John Boyett, one of the top defensive backs in University of Oregon history, has been invited to attend the 2013 NFL scouting combine in Indianapolis this month.
Boyett, a free safety from Napa who is doing rehab and training six days a week following surgeries last fall on both knees, will be at Lucas Oil Stadium from Feb. 20-26. The Napa High School graduate won’t be evaluated in any running drills, but will be tested in the bench press and will have interviews with NFL coaches, general managers, player personnel executives and scouts.
Over 300 players from colleges around the country, who are eligible for the upcoming NFL Draft, will undergo physical and mental tests. There are also medical examinations.
Boyett is eligible for the 2013 NFL Draft. He is not returning to Oregon.
“I’m going to do all the meetings with the coaches and do all the medical exams,” Boyett said Monday. “I just want try to show them what I have to offer and what I can bring to their program, show them my knowledge of the game and let them figure out who I am.
“Hopefully they’ll like what they see.”
Boyett played in Oregon’s opener this past year, but missed the remainder of his senior season due to injuries. He went into the 2012 season having made 276 total tackles in 39 games for Oregon.
“I’m just trying to continue to keep working,” said Boyett, a starter each of his four years for Oregon. “I’m looking forward to getting back on the field soon. I’m doing a lot of leg exercises to build up my strength — that’s stuff that will make me a better player when I get back on to the field. It should make the transition go well and then hopefully it will help me become a better player once I’m back.
“It’s just a matter of time until I’m back on the field running around full speed. My main thing is I just want to be 100 percent and ready to compete for a position next season. I’m taking it week by week and whenever I get back, then I get back.
“It’s just a process. I’m just letting the process work itself out. And when next season comes around, I’d love to do some good things.”
Players are tested in the 40-yard dash, vertical jump, broad jump, 3-cone drill and shuttle run during on-field workouts. There is also the bench press.
Boyett had two tackles and an interception in the Ducks’ win over Arkansas State in the 2012 opener.
He was named to watch lists for the Bednarik Award (defense), Bronko Nagurski Trophy (defense) and Jim Thorpe Award (defensive back) last year. He finished his Oregon career with nine interceptions.
Reed joins Buffaloes
In a letter-of-intent signing day press conference, new University of Colorado head coach Mike MacIntyre welcomed the addition of Markeis Reed, a linebacker from Napa. Reed graduated from Vintage High in December and signed with the Buffaloes in January.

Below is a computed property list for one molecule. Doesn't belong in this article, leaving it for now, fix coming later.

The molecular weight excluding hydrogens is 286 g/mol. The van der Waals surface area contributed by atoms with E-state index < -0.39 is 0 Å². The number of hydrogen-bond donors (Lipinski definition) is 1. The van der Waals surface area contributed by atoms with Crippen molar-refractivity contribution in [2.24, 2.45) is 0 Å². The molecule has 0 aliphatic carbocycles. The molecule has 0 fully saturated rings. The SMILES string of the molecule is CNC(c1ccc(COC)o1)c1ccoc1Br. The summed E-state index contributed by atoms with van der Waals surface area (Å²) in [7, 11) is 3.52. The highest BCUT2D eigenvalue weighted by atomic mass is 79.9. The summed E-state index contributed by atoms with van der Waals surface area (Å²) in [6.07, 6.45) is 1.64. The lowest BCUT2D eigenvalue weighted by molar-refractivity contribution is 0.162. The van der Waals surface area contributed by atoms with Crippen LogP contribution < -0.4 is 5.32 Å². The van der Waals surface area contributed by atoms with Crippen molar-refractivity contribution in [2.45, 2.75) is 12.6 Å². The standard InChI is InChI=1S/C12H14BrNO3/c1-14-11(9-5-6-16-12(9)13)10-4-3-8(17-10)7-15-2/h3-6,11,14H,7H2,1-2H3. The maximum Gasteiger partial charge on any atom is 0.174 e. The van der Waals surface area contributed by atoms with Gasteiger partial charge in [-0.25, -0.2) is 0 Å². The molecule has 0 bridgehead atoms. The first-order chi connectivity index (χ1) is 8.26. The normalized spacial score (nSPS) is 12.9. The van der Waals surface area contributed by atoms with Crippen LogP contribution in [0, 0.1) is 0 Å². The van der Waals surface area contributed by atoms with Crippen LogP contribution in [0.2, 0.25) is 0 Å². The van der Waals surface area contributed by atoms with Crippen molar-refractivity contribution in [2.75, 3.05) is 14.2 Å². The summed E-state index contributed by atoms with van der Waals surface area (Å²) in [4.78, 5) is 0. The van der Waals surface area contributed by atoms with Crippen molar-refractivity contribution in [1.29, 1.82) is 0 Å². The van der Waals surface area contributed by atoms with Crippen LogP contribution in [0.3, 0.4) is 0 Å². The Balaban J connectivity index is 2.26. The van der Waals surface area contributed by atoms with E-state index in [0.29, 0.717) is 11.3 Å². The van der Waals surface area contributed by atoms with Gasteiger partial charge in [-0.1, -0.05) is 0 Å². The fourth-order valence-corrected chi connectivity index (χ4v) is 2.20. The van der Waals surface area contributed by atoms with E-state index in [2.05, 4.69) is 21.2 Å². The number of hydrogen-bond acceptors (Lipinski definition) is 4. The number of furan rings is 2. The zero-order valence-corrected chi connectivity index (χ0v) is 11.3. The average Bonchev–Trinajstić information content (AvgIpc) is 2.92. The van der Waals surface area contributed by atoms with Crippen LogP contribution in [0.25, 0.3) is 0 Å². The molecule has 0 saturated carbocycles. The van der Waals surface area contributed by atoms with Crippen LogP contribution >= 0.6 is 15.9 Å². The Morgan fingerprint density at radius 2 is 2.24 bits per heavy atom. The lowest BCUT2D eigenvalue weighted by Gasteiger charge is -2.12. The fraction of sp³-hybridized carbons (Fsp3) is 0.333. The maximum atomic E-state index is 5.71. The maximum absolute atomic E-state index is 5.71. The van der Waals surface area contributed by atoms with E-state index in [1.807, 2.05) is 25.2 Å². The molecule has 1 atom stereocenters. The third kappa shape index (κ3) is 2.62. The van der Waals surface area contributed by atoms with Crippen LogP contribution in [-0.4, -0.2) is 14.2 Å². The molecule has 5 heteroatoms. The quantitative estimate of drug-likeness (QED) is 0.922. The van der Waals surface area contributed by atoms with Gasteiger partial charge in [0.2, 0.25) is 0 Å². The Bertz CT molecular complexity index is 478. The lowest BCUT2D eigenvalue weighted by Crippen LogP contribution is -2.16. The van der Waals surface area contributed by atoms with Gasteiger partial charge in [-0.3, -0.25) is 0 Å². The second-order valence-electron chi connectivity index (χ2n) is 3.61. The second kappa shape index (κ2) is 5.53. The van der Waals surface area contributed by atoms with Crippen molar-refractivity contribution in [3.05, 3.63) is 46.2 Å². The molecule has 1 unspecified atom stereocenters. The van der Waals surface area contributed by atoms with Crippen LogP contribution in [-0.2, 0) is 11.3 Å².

“We needed linebackers,” MacIntyre said on the CU website. “We were thin in that spot on the depth chart. We did not sign any linebackers a year ago and we needed some young men.
“Markeis is a big young man that has played linebacker and defensive end. He’s one of those that is in between. We’ll see how his body grows and figure out whether he’ll stay at linebacker or defensive end. He’s already 6-foot-4 and 225 pounds as a 17-year-old.”
Reed was a two-way starter for Vintage, earning All-Monticello Empire League and All-Napa County honors while receiving a coach’s award and Golden Helmet award at the Crushers’ year-end banquet.
Reed, a fullback-defensive end for Vintage, was first-team defense and second-team offense on the All-MEL team.
He was Vintage’s top ball carrier with 730 yards rushing, a 5.84-yard per carry average, and nine touchdowns in the Crushers’ flexbone offense. He also had 69 total tackles, three sacks and a fumble recovery. Vintage was 4-6 last year.
Reed elected to graduate early so that he could get a jump on college football, getting adjusted to a new program, new coaches and a new way of doing things.
Legendary Fresno State coach passes away
Jim Sweeney, who retired with a school-record 143 wins in 19 years as Fresno State’s head football coach, died on Feb. 8. He was 83.
Sweeney started at Fresno State in 1976 and retired after the 1996 season. The field at Bulldog Stadium was renamed in his honor.
He also coached Montana State and Washington State and finished with 200 wins in 32 seasons as a head coach.
“Jim Sweeney is a Bulldog legend who will be deeply missed in our community,” Fresno State president John D. Welty said on the school’s website. “Not only was he one of Fresno State’s most successful football coaches, but he was also a man who loved his student-athletes, first as individuals, and second as athletes, making their well-being a priority. Jim was devoted to Fresno and to our university — he embodied the true Bulldog spirit.”
Thirty-five players, including Trent Dilfer and Henry Ellard, were selected in the NFL Draft during Sweeney’s years with the Bulldogs.
He won eight conference championships and five bowl games at Fresno State. The Bulldogs were ranked in the Top 25 in seven of Sweeney’s seasons.
He was also an assistant with the Oakland Raiders and St. Louis Cardinals.
“Most of what our football program has accomplished in recent years was clearly made possible by the path that Coach Sweeney blazed for Fresno State football throughout his two decades of leadership,” said Fresno State director of athletics Thomas Boeh. “He was a man of vision, toughness and character who led the Bulldogs to new heights and went on to become a national icon.”
Sweeney ranks 19th all-time in collegiate victories. He was inducted into the Fresno Sports Hall of Fame in 1992.